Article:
CD36-specific antibodies block release of HIV-1 from infected primary macrophages and its transmission to T cells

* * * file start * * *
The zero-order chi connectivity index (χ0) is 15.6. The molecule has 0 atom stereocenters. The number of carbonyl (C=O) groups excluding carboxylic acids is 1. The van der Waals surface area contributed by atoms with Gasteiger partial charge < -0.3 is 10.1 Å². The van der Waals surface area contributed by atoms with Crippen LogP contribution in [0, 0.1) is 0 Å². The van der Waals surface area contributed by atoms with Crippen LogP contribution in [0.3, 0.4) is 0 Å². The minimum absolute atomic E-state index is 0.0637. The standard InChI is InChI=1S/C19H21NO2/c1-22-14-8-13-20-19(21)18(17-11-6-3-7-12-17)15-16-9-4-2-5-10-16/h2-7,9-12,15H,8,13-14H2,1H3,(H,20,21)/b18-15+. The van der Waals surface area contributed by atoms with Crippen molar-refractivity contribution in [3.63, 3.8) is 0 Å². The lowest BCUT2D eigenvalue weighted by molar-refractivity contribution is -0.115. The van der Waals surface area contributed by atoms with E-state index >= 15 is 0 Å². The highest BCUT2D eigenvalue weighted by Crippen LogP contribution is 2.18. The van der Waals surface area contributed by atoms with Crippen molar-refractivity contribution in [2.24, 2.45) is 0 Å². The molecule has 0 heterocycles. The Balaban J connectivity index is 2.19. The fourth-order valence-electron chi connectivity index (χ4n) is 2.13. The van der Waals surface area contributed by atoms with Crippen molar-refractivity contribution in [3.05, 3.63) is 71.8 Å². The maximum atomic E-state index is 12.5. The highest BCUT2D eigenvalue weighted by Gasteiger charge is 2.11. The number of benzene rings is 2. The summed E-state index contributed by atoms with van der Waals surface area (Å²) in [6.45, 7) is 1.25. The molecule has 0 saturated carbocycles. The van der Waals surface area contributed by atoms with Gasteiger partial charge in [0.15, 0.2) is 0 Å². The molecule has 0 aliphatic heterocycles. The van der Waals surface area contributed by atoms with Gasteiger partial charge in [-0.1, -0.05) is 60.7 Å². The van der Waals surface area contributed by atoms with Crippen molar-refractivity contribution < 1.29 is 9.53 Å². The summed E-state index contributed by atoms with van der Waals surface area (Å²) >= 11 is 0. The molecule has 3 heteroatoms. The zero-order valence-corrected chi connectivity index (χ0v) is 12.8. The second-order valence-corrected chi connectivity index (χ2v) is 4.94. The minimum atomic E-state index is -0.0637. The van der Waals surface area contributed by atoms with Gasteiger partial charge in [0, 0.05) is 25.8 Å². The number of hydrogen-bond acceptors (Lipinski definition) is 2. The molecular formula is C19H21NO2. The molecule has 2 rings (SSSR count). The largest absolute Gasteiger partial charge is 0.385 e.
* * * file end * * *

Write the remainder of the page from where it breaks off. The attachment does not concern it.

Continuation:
HIV-1–infected macrophages likely represent viral reservoirs, as they accumulate newly formed virions in internal virus-containing compartments (VCCs). However, the nature and biogenesis of VCCs remain poorly defined. We show that upon HIV-1 infection of primary human macrophages, Gag is recruited to preexisting compartments containing the scavenger receptor CD36, which then become VCCs. Silencing of CD36 in HIV-1–infected macrophages decreases the amount of virions released. Strikingly, soluble anti-CD36 antibodies, but not the natural ligands of CD36, inhibit release of virions from HIV-1–infected macrophages and the transmission of virus to CD4+ T cells. The effect of the antibodies is potent, rapid, and induces the retention of virions within VCCs. Ectopic expression of CD36 in HeLa cells renders them susceptible to the inhibitory effect of the anti-CD36 mAb upon HIV-1 infection. We show that the anti-CD36 mAb inhibits HIV-1 release by clustering newly formed virions at their site of budding, and that signaling via CD36 is not required. Thus, HIV-1 reservoirs in macrophages may be tackled therapeutically using anti-CD36 antibodies to prevent viral dissemination.